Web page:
Three Russian companies and 13 Russian citizens were indicted Friday on charges of engaging in a widespread effort to interfere in the 2016 presidential election, providing the most comprehensive official account to date of a sweeping, multimillion-dollar effort by Russians to upend U.S. politics.
The indictment, secured by special counsel Robert Mueller in his investigation into whether Russia meddled in the campaign, alleges that Russians wielded social-media messages, invented fake personas and staged rallies with the “strategic goal to sow discord in the U.S. political system.”
The charges are the first lodged against Russians in Mr. Mueller’s wide-ranging probe. The people and entities involved are unlikely to face trial because they are based in Russia, but the document serves as a road map of how the special counsel’s office believes Russians operated to help President
campaign and hinder his opponent, Democrat
Deputy U.S. Attorney
who is overseeing Mr. Mueller’s investigation, said Friday there is no allegation in the indictment that any U.S. citizen knowingly participated in the alleged crimes. He also said the indictment doesn’t suggest that the alleged activity altered the outcome of the election.
Moscow has repeatedly denied any government effort to influence the U.S. election, and the Russian Embassy in Washington didn’t respond to a request for comment. Mr. Trump has denied that he or his campaign colluded with Russia; he has described the investigation as a “witch hunt.”
The indictment alleges that the Russians duped unwitting U.S. citizens, including members of Mr. Trump’s presidential campaign, into taking part in their plan. In the Democratic primaries, the Russians also sought to help Sen. Bernie Sanders of Vermont, who challenged Mrs. Clinton, the indictment alleges.
Mr. Mueller’s investigation, which began last May, has now interviewed a variety of high-profile associates of Mr. Trump, including former adviser
and obtained a guilty plea from former national security adviser Michael Flynn, among others.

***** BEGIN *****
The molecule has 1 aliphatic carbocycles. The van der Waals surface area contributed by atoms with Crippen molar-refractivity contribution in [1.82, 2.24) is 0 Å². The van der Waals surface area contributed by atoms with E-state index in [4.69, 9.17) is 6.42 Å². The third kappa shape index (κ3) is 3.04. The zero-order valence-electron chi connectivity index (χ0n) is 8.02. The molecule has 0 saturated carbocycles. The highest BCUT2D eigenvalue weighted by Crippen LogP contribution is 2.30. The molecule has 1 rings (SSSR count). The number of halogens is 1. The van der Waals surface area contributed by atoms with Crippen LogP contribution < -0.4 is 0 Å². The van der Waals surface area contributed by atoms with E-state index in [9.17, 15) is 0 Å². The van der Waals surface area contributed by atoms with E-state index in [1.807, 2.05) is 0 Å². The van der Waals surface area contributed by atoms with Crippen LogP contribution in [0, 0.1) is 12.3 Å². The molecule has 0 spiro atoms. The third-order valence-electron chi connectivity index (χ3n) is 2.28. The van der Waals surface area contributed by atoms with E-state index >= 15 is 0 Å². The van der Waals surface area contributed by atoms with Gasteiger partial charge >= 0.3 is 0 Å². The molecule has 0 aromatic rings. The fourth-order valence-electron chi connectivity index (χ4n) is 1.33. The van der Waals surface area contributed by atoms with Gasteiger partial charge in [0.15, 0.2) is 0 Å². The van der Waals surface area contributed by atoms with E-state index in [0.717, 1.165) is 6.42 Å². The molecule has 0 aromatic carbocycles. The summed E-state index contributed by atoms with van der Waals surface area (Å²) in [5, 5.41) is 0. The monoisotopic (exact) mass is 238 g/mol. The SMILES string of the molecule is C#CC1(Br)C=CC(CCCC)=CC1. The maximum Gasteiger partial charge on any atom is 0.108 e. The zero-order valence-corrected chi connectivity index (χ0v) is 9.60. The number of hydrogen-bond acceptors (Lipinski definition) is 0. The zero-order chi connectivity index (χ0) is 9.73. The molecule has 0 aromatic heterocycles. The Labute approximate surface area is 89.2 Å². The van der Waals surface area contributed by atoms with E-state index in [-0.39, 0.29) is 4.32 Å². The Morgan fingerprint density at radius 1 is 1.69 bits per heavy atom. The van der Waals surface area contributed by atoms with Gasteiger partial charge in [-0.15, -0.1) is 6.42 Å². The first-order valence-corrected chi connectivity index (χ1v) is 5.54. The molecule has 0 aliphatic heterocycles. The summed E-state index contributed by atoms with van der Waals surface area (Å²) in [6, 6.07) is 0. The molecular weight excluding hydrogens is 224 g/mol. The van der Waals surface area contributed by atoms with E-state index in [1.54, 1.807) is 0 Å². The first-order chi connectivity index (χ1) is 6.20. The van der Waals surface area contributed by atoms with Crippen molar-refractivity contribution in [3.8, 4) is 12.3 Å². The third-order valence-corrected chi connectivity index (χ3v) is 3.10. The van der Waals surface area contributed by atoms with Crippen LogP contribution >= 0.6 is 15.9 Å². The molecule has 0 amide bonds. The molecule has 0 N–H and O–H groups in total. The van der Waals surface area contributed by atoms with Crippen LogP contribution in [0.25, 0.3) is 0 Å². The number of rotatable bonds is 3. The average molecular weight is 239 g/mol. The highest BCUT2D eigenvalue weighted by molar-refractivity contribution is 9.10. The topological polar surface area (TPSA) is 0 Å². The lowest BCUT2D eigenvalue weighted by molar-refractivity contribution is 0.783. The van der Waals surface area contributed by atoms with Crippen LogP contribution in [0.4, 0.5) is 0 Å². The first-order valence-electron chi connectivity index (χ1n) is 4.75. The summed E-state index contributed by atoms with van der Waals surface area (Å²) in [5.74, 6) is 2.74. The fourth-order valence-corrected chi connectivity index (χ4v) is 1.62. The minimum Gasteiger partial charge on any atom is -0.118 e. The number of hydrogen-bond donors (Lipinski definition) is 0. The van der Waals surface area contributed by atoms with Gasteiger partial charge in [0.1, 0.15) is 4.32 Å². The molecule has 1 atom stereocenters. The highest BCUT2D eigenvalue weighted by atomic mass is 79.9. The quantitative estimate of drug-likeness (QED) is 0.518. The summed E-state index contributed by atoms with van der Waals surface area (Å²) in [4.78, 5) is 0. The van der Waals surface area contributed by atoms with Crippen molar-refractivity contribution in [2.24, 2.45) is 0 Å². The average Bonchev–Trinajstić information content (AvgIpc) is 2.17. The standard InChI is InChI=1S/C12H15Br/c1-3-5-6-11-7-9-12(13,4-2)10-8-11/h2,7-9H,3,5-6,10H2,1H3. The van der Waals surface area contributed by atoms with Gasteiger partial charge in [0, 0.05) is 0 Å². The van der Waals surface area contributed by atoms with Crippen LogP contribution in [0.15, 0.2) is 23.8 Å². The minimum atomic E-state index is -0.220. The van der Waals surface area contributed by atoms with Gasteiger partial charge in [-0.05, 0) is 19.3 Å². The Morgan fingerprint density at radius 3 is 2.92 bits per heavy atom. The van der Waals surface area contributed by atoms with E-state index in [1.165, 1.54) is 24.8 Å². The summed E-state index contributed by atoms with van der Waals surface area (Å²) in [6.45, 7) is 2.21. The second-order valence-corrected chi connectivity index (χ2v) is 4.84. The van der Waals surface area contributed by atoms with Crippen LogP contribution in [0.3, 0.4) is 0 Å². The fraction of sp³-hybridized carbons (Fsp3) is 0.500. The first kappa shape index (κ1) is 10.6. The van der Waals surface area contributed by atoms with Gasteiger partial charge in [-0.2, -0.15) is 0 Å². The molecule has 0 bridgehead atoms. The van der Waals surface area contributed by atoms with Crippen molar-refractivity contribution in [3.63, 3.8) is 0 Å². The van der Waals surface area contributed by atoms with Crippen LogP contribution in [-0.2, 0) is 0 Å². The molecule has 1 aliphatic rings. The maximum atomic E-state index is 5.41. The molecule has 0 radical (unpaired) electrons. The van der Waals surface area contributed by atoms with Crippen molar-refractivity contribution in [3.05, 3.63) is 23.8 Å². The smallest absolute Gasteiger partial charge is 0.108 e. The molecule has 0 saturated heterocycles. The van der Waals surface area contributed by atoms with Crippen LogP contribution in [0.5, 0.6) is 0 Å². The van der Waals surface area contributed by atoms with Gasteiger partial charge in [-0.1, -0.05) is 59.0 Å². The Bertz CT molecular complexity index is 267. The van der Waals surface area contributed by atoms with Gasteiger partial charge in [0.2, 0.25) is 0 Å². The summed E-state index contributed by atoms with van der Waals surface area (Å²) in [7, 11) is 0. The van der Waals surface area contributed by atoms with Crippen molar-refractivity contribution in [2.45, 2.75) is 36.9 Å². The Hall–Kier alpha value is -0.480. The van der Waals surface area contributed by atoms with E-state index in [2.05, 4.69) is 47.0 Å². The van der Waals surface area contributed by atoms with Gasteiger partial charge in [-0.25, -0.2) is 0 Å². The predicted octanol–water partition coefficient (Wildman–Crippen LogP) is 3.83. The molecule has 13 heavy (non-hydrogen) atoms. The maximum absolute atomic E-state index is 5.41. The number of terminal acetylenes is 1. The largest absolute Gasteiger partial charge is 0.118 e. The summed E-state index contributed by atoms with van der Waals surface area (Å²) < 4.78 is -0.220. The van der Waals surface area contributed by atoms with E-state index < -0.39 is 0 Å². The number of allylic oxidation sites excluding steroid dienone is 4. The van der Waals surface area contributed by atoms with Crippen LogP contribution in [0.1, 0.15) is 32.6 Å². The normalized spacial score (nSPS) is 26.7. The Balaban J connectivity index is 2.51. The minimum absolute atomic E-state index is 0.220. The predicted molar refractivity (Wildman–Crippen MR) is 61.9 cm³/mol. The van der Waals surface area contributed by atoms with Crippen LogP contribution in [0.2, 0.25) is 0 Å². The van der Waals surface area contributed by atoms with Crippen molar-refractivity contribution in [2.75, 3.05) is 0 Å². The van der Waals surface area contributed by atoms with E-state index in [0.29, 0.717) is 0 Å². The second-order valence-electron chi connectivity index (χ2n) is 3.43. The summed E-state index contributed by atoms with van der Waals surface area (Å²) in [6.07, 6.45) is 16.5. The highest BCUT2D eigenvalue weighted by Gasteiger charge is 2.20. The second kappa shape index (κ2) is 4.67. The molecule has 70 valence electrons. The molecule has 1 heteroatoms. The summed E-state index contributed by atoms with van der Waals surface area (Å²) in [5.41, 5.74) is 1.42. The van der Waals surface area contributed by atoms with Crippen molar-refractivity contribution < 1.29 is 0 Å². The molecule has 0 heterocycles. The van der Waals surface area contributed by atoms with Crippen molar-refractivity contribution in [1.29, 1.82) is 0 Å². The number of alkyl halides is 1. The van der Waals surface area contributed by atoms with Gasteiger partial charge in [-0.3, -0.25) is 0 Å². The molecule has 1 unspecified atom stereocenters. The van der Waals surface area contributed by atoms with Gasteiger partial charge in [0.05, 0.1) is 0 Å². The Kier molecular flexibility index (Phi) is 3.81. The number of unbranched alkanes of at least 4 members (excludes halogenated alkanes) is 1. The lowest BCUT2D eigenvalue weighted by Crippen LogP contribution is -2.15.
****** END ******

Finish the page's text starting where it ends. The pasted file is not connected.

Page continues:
The indictment came three days after U.S. intelligence chiefs told Congress that Russian leaders viewed their efforts to meddle in 2016 as a success and would likely repeat the effort for the midterm elections in November.
After the charges became public, Mr. Trump sent a tweet suggesting the indictment exonerated his campaign.
“Russia started their anti-US campaign in 2014, long before I announced that I would run for President. The results of the election were not impacted,” he wrote. “The Trump campaign did nothing wrong – no collusion!”
Mr. Trump also issued a statement calling for an end to “partisan attacks, wild and false allegations and far-fetched theories,” and said the nation must “unite as Americans to protect the integrity of our democracy and our elections.”
chairman of the Democratic National Committee, criticized Mr. Trump for what he described as the president’s denial of the facts about the Russia probe.
“This investigation has grave implications for the integrity of our democracy,” Mr. Perez said. “Donald Trump and his Republican enablers’ efforts to discredit it only embolden Russia and makes them all accomplices to future attacks on our elections.”
Speaking at the Justice Department, Mr. Rosenstein said Friday that the U.S. must not allow Russia to divide Americans.
“The Department of Justice will continue to work cooperatively with other law enforcement and intelligence agencies and with Congress to defend our nation against similar current and future schemes,” Mr. Rosenstein said.
There was no indication Friday that Mr. Mueller wouldn’t seek more charges in the future. Friday’s indictment, for example, didn’t address the hacking of Democratic email accounts during the campaign.
According to the indictment, the Russian group coordinating the effort encouraged U.S. minority groups not to vote in the election or to vote for a third-party presidential candidate. A false Instagram account titled “Woke Blacks,” for example, allegedly posted a message on Oct. 16, 2016, saying in part, “We cannot resort to the lesser of two devils,” meaning Mrs. Clinton.
The indictment alleges that the Russian efforts were coordinated by a company in St. Petersburg called the Internet Research Agency. The organization employed hundreds of people who created fictitious online personas and set up hundreds of social-media accounts—on
and Instagram—that pushed divisive messages and helped organize rallies, the special prosecutor alleged.
Twelve Russians who worked for the organization were named in the indictment. The other Russian, identified as Yevgeniy Viktorovich Prigozhin, funded the operation through companies he controlled, the indictment alleges.
The Russians sought to achieve their goals in part by using stolen and fake U.S. identities, fraudulent bank accounts and fake identification documents, the indictment says. They also allegedly recruited and paid U.S. citizens to engage in political activities.